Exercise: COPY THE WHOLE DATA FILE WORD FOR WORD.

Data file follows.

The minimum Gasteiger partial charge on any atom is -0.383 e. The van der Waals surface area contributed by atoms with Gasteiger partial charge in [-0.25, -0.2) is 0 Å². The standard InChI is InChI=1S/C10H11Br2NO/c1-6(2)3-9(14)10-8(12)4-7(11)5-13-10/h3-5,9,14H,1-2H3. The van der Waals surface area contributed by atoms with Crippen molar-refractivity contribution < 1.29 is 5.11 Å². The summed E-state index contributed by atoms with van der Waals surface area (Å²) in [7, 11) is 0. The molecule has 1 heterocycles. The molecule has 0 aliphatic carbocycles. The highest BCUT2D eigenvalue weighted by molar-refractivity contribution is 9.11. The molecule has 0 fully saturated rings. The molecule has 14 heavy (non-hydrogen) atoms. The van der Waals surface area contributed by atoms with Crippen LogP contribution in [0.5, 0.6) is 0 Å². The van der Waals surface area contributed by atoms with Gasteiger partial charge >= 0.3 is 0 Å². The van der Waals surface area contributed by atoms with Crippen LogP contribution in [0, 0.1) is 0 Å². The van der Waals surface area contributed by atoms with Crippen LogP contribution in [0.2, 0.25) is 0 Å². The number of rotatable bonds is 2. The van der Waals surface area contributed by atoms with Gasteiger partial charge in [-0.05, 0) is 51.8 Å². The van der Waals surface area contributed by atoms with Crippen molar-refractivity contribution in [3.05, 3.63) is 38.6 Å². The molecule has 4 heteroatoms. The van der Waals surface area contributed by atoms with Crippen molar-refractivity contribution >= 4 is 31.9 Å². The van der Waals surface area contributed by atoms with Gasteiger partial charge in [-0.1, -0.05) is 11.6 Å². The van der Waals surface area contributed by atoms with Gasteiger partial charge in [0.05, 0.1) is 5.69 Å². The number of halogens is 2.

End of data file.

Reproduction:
The minimum Gasteiger partial charge on any atom is -0.383 e. The van der Waals surface area contributed by atoms with Gasteiger partial charge in [-0.25, -0.2) is 0 Å². The standard InChI is InChI=1S/C10H11Br2NO/c1-6(2)3-9(14)10-8(12)4-7(11)5-13-10/h3-5,9,14H,1-2H3. The van der Waals surface area contributed by atoms with Crippen molar-refractivity contribution < 1.29 is 5.11 Å². The summed E-state index contributed by atoms with van der Waals surface area (Å²) in [7, 11) is 0. The molecule has 1 heterocycles. The molecule has 0 aliphatic carbocycles. The highest BCUT2D eigenvalue weighted by molar-refractivity contribution is 9.11. The molecule has 0 fully saturated rings. The molecule has 14 heavy (non-hydrogen) atoms. The van der Waals surface area contributed by atoms with Crippen LogP contribution in [0.5, 0.6) is 0 Å². The van der Waals surface area contributed by atoms with Gasteiger partial charge >= 0.3 is 0 Å². The van der Waals surface area contributed by atoms with Crippen LogP contribution in [0, 0.1) is 0 Å². The van der Waals surface area contributed by atoms with Crippen LogP contribution in [0.2, 0.25) is 0 Å². The number of rotatable bonds is 2. The van der Waals surface area contributed by atoms with Gasteiger partial charge in [-0.05, 0) is 51.8 Å². The van der Waals surface area contributed by atoms with Crippen molar-refractivity contribution in [3.05, 3.63) is 38.6 Å². The molecule has 4 heteroatoms. The van der Waals surface area contributed by atoms with Crippen molar-refractivity contribution >= 4 is 31.9 Å². The van der Waals surface area contributed by atoms with Gasteiger partial charge in [-0.1, -0.05) is 11.6 Å². The van der Waals surface area contributed by atoms with Gasteiger partial charge in [0.05, 0.1) is 5.69 Å². The number of halogens is 2.